sophomore

EnglishEdit

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EtymologyEdit

From earlier sophumer, from the obsolete sophom (sophism or dialectical exercise), likely influenced by Ancient Greek σοφός (sophos, wise) + μωρός (mōros, fool). Compare oxymoron (literally sharp-dull), a similar contradiction.

PronunciationEdit

AdjectiveEdit

sophomore (not comparable)

  1. (US) The second in a series, especially, the second of an artist’s albums or the second of four years in a high school (tenth grade) or university.
    The band’s sophomore album built upon the success of their debut release, catapulting them to megastardom.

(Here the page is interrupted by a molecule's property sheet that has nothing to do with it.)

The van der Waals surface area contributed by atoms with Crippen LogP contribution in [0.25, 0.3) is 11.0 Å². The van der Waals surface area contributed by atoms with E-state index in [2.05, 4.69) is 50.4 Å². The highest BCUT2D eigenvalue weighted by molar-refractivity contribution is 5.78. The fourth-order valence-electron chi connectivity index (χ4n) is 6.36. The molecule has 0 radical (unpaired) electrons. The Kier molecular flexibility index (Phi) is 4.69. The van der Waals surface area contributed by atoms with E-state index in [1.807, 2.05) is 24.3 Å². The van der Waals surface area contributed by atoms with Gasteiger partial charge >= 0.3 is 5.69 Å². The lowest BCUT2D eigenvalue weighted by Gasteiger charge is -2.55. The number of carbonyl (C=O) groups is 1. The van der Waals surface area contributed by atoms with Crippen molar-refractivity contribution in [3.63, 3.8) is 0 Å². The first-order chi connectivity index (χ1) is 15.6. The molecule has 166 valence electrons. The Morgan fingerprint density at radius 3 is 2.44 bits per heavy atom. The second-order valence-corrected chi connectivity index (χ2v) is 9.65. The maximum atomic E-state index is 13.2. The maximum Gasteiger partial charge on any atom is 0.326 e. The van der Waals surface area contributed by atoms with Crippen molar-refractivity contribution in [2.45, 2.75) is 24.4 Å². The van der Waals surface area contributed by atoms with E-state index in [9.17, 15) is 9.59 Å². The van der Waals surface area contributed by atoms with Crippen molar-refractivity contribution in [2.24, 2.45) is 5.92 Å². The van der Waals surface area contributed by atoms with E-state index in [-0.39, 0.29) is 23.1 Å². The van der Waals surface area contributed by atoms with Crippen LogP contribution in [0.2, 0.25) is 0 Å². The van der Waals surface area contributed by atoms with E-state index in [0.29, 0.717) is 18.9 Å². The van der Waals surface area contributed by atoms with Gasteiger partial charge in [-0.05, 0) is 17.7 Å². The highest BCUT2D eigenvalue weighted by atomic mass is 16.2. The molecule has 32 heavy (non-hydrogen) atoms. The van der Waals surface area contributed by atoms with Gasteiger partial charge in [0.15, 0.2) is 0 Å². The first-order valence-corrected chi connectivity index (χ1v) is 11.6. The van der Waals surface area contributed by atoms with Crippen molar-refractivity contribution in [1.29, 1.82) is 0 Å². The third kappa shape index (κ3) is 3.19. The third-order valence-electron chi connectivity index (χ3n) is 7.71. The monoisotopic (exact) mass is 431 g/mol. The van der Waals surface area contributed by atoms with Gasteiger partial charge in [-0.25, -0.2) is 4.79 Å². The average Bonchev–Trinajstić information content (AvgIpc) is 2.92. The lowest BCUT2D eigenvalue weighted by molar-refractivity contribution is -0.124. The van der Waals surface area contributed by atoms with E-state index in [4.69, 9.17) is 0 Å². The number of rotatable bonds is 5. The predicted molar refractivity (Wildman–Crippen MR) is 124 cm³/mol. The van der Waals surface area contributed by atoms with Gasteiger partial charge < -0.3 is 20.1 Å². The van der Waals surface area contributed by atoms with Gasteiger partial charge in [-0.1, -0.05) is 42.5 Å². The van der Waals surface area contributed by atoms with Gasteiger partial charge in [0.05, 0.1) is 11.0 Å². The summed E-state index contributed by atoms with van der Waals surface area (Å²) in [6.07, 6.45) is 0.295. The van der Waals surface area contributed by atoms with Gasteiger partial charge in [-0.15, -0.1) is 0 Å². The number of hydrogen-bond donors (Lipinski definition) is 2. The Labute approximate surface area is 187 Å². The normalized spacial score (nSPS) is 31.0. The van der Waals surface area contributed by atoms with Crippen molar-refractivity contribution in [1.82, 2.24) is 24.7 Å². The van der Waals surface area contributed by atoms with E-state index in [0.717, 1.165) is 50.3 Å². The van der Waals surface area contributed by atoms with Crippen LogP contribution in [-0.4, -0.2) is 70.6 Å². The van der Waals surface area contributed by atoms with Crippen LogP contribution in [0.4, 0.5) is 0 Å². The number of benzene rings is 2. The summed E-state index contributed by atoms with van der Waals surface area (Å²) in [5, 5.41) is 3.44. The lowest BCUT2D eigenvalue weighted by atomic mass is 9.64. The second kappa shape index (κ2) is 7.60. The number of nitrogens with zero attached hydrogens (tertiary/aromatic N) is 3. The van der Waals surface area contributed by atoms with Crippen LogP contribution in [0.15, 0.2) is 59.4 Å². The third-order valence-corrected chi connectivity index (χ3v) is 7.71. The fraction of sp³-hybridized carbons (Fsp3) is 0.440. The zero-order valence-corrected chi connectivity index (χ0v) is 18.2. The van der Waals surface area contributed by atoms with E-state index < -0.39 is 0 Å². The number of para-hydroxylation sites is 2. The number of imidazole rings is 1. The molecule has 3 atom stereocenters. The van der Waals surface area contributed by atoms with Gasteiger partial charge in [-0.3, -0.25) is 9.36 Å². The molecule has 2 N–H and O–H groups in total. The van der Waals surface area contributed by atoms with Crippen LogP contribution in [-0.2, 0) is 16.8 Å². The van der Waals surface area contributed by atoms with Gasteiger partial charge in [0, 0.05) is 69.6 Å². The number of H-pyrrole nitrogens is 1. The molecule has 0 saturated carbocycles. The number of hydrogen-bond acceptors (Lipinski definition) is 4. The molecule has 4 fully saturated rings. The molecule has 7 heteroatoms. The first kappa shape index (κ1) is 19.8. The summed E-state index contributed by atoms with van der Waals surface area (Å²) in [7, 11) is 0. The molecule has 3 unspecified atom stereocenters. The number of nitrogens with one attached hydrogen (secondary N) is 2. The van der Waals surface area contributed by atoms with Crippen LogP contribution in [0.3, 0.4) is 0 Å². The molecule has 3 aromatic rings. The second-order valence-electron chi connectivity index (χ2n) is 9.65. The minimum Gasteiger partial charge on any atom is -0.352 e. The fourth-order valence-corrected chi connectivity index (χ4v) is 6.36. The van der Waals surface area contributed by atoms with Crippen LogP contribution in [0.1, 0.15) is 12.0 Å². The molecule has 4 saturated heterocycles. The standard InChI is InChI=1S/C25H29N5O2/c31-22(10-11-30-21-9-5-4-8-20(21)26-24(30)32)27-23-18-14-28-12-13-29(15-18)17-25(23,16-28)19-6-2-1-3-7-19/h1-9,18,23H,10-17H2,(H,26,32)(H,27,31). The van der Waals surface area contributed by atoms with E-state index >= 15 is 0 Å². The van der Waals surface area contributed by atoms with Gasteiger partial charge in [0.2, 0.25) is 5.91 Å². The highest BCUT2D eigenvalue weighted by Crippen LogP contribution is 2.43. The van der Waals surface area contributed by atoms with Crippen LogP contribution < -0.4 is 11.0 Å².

TranslationsEdit

NounEdit

sophomore (plural sophomores)

  1. (US) A second-year undergraduate student in a college or university, or a second-year student in a four-year secondary school or high school.
    She was very mature for a sophomore and had several friends who were juniors or even seniors.
  2. (US, horse-racing) A three year old horse.
    The filly had looked promising as a sophomore, but concerns over her health had prompted the owner to pull her from the season’s early races.

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Last modified on 11 February 2014, at 04:17